Oh! The Places We Go

It's easy to think that Ag Sciences graduates walk out of the college with degrees in hand and dive right into the worlds of equine or dairy science, animal husbandry, and agribusiness, or land roles with the government in agricultural regulation, but you might be surprised at the other kinds of careers in which some graduates find themselves.

There are NASA scientists out there, for example, wedding florists, even an expert animal impersonator (who happens to be pretty famous in the social media realm). Here are their stories.

From Farm to Firm

Jennifer Beidel ’03 Animal Science, ’06 J.D. LAW

Jennifer Beidel
Photo by Cardoni

Courtroom litigation wasn’t exactly in the grand plan for Jennifer Beidel. Her hope as a high schooler growing up on a farm in York County, Pa., was to be a large animal veterinarian. She was looking at her future as any 17-year-old vet-hopeful might be: “I was going to save animals,” she says. But as she got older, the reality of the work set in, and she realized it wasn’t going to be quite that glamorous. There would be upset clients, the dirt and grime of animal work that she knew well, and the fact that there would be animals she just couldn’t save.

When Beidel took an agricultural law course at Penn State, her mind shifted to the courtroom. “Sometimes in life, things happen for a reason,” she says. “It’s worked out, but I really didn’t plan it.”

After graduation, Beidel headed to Penn State’s Dickinson School of Law and then on to the law firm of Saul Ewing LLP in Philadelphia, where she’s a litigator specializing in—not surprisingly—ag law. The agricultural industry is facing more and more environmental and FDA regulation these days, and farmers and others within agribusiness are in need of lawyers, says Beidel, “who speaks their language” and knows how the industry works. She points to the recent case of a cattle broker facing criminal charges for theft and bad checks in a series of cattle deals. His original lawyer wasn’t well versed in the ag industry, so Beidel and her team stepped in to defend him. He was acquitted on all charges.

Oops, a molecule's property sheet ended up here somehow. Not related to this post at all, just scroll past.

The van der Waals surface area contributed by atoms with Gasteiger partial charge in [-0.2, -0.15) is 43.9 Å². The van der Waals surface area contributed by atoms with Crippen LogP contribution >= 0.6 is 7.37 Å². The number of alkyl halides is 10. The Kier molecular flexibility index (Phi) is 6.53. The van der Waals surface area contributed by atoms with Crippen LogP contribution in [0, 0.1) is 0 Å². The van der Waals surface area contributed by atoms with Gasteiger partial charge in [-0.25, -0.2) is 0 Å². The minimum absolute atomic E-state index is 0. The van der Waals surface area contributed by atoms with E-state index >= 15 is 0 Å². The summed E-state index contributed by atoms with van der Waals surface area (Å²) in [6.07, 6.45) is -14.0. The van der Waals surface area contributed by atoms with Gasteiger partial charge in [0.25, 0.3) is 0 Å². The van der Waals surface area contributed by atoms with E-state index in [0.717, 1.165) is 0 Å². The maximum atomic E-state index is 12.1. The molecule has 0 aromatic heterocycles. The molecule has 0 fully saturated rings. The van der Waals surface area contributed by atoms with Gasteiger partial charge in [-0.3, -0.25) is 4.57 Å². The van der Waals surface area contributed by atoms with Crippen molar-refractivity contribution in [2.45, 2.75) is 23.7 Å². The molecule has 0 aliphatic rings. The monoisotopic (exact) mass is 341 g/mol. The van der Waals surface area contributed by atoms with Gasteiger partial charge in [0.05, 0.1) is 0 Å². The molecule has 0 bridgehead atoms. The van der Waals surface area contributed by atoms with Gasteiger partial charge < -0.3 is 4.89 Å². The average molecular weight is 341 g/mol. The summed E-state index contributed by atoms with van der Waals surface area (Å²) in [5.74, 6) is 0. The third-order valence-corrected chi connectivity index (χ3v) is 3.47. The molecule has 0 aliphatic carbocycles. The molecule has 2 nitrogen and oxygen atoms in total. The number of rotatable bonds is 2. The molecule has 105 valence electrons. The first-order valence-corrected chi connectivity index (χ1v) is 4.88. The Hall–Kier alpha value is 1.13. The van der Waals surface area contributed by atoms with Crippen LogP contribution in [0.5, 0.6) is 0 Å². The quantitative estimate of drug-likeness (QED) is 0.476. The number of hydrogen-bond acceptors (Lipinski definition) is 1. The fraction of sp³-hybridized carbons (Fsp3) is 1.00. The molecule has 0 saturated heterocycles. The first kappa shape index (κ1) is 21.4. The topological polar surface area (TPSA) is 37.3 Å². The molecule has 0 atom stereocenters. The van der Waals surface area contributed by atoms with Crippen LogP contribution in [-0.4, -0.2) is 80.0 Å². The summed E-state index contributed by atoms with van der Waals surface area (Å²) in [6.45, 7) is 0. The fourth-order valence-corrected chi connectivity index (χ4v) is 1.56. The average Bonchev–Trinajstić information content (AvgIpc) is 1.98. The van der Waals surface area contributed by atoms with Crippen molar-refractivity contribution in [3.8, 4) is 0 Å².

But Beidel, one of Pennsylvania’s “Lawyers on the Fast Track,” according to The Legal Intelligencer, isn’t only involved in agricultural law. She also specializes in healthcare, pharmaceutical, and financial services cases, as well as commercial litigation. Beidel’s highest-profile case was one brought against American Airlines by Cantor Fitzgerald in connection with the 9/11 terrorist attacks. Cantor Fitzgerald sued the airline for negligence. Beidel and her team won a $135 million settlement for their client, which lost 658 employees in the attack on the World Trade Center.

Animal Talk

Melanie Torres ’12 Wildlife and Fisheries Science

Melanie Torres
Photo by Allan Ramsey

Melanie Torres is currently spending her days in the Colorado Rockies, hiking and searching for salamanders. It’s a pretty great life, she admits, but it’s also serious business. Torres, who is pursuing a master’s degree at Murray State University, is studying Chytrid fungus and its contribution to globally declining amphibian populations as a result of its hunger for keratin, found on the skin of frogs, toads, and salamanders. When the fungi gobble up the keratin, the loss negatively affects the health of amphibians’ skin, the organ on which they rely to breathe and absorb water and electrolytes.